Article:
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There is good news about more cannabis research! The federal government is expanding cannabis research on chronic pain, which is great news for mature adults as so many of us suffer from chronic pain. Last March, the U.S. government posted three different official notices seeking data about studies on opioid treatments, non-opioid treatments, and non-invasive treatments. The government is asking medical professionals and institutions to submit legitimate scientific studies for the government’s review. It will then analyze the studies to add information to its chronic pain treatment database.
The federal requests for data are important because changing cannabis policy at the federal level will rely on both scientific data and public political pressure. As scientific research increases it weakens the federal government’s current designation of cannabis as a Schedule I drug. As a Schedule 1 drug, it designates cannabis as having no medical value. Currently, medicinal cannabis is legal in 33 states, Washington, DC, Puerto Rico, and Guam. For mature adults using medicinal marijuana for chronic pain, this is a welcome development because legalization at the federal level will have an enormous, positive impact on access to cannabis. This change will not happen overnight, but incremental steps like this will help.
While a bit technical, here are brief summaries of the government’s requests for information that open the door for additional cannabis research:
1. Opioid Treatments for Chronic Pain
The Agency for Healthcare Research and Quality (AHRQ) is seeking scientific information for its review on Opioid Treatments for Chronic Pain, which is currently being conducted by the AHRQ’s Evidence-based Practice Centers (EPC) Program. The AHRQ believes that gaining access to published and unpublished scientific information will improve the quality of this review.
For patients with chronic pain, the AHRQ is comparing opioids with non-opioid therapies including marijuana on outcomes related to pain, function, and quality of life. They are looking at short-term follow-up (up to 6 months), intermediate-term follow-up (6 to 12 months), and long-term follow-up (at least 1 year). The government is seeking information on the risks of opioids, how the opioids used work; use of sedative-hypnotics; and use of marijuana.
2. Non-Opioid Pharmacologic Treatments for Chronic Pain
The EPC Program is looking for studies that report on Non-opioid Pharmacologic Treatments for Chronic Pain, including those that describe adverse events. In patients with chronic pain, what is the effectiveness of non-opioid pharmacologic medicine versus placebo for pain, function, and quality of life? In patients with chronic pain, what are the risks of non-opioid pharmacologic medicine for harms including overdose, misuse, dependence, withdrawals due to adverse events, and serious events (including falls, fractures, motor vehicle accidents), and specific adverse events?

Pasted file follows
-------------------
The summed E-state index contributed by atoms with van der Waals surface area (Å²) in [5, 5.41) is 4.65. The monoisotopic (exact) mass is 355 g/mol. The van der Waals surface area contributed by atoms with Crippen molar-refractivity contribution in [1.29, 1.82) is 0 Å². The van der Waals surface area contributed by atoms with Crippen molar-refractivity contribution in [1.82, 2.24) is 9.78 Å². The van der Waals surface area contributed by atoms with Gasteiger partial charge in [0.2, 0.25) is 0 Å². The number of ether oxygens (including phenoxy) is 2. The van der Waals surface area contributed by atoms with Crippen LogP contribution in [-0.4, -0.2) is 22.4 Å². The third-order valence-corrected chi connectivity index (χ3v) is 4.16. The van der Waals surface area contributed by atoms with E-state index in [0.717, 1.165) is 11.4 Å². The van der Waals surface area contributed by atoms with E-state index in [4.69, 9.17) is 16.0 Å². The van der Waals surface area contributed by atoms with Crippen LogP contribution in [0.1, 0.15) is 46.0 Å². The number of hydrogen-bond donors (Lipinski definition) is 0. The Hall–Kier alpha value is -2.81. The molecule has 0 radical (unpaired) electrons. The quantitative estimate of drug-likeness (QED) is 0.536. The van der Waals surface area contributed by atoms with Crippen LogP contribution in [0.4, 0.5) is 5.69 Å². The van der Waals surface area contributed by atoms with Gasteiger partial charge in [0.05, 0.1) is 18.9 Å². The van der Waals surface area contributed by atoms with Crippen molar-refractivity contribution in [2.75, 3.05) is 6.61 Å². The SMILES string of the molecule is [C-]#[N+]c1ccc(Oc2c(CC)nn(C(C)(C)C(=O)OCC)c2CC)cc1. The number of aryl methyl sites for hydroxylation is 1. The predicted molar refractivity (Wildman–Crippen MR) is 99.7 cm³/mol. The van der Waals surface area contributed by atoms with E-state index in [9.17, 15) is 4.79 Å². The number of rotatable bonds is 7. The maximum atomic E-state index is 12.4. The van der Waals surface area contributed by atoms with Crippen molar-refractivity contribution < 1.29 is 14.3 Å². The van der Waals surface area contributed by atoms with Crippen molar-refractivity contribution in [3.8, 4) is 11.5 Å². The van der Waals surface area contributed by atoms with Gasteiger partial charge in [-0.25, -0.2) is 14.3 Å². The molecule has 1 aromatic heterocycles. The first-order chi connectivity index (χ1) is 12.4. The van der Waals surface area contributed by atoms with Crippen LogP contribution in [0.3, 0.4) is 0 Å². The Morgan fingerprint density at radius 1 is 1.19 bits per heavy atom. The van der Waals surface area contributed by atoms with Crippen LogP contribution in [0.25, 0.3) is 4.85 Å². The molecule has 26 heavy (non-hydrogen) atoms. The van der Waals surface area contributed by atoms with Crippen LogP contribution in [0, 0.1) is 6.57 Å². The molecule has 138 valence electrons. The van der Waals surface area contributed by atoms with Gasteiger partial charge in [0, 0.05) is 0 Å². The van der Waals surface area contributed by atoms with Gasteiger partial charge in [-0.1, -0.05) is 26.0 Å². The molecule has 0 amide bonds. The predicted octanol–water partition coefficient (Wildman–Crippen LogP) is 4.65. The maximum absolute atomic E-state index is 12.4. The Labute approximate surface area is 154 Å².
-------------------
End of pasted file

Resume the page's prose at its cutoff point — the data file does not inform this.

The EPC is also looking for information on pain (intensity, severity, bothersomeness); function (physical disability, activity limitations, activity interference, work function); and quality of life including depression.
3. Non-invasive, Non-pharmacologic Treatment for Chronic Pain
The EPC seeks to review the evidence for Non-invasive, Non-pharmacologic Treatment for Chronic Pain. In patients with chronic pain, what is the effectiveness of alternative pain management medicine for outcomes related to pain, function, and quality of life, after short-term, intermediate, and long-term treatment duration?
What are the risks of non-opioid pharmacologic medicine including overdose, misuse, dependence, withdrawals due to adverse events, and serious adverse events (including falls, fractures, motor vehicle accidents)? How do harms vary depending on the specific type or cause of pain; patient demographics; the dose of medication used; and the duration of treatment?
Again, it’s an important development that the federal government is seeking scientific research on how cannabis (among other alternatives to traditional opioid treatment) may play a role in pain management. It’s one more step in the government admitting that cannabis should be removed from the list of Schedule 1 drugs. Hopefully, scientific research will help change more minds of people working in the federal government who currently oppose legalization. Facts and education are a good thing.
Karl Phillips is a writer who covers the cannabis community from Los Angeles, California.